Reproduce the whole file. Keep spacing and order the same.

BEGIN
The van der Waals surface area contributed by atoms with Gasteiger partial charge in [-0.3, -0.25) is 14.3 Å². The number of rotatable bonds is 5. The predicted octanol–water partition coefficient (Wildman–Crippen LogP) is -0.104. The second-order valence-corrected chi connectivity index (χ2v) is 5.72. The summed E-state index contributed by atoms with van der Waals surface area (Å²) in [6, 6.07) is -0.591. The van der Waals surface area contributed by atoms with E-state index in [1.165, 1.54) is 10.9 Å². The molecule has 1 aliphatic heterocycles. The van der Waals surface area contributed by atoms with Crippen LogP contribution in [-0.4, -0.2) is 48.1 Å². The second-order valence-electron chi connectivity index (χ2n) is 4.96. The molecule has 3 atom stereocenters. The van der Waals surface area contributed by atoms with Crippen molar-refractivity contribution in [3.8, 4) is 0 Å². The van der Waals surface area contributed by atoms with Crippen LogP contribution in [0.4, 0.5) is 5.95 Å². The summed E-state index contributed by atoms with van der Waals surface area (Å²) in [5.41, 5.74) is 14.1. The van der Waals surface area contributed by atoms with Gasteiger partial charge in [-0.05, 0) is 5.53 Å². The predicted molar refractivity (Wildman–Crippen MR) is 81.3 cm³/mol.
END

The van der Waals surface area contributed by atoms with Gasteiger partial charge in [-0.3, -0.25) is 14.3 Å². The number of rotatable bonds is 5. The predicted octanol–water partition coefficient (Wildman–Crippen LogP) is -0.104. The second-order valence-corrected chi connectivity index (χ2v) is 5.72. The summed E-state index contributed by atoms with van der Waals surface area (Å²) in [6, 6.07) is -0.591. The van der Waals surface area contributed by atoms with E-state index in [1.165, 1.54) is 10.9 Å². The molecule has 1 aliphatic heterocycles. The van der Waals surface area contributed by atoms with Crippen LogP contribution in [-0.4, -0.2) is 48.1 Å². The second-order valence-electron chi connectivity index (χ2n) is 4.96. The molecule has 3 atom stereocenters. The van der Waals surface area contributed by atoms with Crippen molar-refractivity contribution in [3.8, 4) is 0 Å². The van der Waals surface area contributed by atoms with Crippen LogP contribution in [0.4, 0.5) is 5.95 Å². The summed E-state index contributed by atoms with van der Waals surface area (Å²) in [5.41, 5.74) is 14.1. The van der Waals surface area contributed by atoms with Gasteiger partial charge in [-0.05, 0) is 5.53 Å². The predicted molar refractivity (Wildman–Crippen MR) is 81.3 cm³/mol.